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Lyme Topics Co-infections

Co-Infections

Other Tick-Borne Infections

Ticks can be infected with bacteria, viruses, or parasites, and more than a dozen tick-borne diseases have been documented to cause serious illness in humans. The most common tick-borne diseases in the United States include: Lyme disease, babesiosis, anaplasmosis, ehrlichiosis, Rocky Mountain spotted fever, Southern tick-associated rash illness, tick-borne relapsing fever, tularemia, Colorado tick fever, Powassan encephalitis, and Q-fever (CDC, 2010).

Co-infections with more than one tick-borne infection are common. NatCapLyme conducted an online survey in July 2010 and found that 46 percent of the 1433 respondents had been diagnosed with two or more tick-borne infections. Lyme disease and babesiosis were the most common infections.

Patients who are co-infected with Lyme disease and other tick-borne infections experience more symptoms and more persistent illness than those with only Bb infection. This suggests that “babesial infection may impair human host defense mechanisms, as it does in cattle and mice” (Krause et al., 1996).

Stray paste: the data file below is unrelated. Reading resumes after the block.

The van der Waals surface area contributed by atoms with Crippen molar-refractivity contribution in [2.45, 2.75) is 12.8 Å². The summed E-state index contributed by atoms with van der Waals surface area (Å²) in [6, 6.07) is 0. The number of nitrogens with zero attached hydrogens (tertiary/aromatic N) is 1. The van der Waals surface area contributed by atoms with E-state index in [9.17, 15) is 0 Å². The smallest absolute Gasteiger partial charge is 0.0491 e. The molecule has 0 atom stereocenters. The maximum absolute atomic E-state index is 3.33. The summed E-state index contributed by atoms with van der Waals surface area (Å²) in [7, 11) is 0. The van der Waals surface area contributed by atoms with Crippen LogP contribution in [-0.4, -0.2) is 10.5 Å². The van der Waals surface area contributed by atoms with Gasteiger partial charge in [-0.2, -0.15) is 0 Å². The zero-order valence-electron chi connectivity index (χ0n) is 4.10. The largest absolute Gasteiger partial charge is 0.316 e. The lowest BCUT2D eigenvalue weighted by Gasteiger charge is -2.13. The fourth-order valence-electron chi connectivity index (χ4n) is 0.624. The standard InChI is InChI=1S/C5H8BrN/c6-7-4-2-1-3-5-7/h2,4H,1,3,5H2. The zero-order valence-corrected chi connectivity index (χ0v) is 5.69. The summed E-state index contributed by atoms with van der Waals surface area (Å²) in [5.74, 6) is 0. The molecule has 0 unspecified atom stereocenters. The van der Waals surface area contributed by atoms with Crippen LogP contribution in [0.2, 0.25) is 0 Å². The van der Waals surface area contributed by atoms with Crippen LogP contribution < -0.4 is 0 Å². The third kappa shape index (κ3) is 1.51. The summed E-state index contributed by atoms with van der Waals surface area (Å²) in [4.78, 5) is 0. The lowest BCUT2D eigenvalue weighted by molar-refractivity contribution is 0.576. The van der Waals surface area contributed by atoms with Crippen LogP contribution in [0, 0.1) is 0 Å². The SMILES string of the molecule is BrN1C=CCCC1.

Because symptoms for other tick-borne infections can be similar to those of Lyme disease, these infections may go undiagnosed, contributing to ongoing illness despite treatment.

Patients with Lyme disease also become more vulnerable to other infections. Mycoplasma, Epstein Barr virus, yeast, H. pylori and Chlamydia pneumoniae are quite common infections in patients with Lyme disease. The exact role that other tick-borne diseases and opportunistic illnesses play in the disease course is poorly understood, and known treatment options are not always effective.

Resources:

NatCapLyme. 2010. The Human Dimensions of Lyme and Other Tick-Borne Infections: The Patient Perspective. Report to the Institute of Medicine. September 2010.

CDC, NIOSH. 2010. Tick-borne diseases (NIOSH Safety and Health Topics).

CALDA

Krause PJ, Telford SR, Spielman A, et al. 1996. Concurrent Lyme disease and babesiosis. Evidence for increased severity and duration of illness. JAMA 275(2):1657-60.

Patel, Raj. Lyme Disease and Co-Infections

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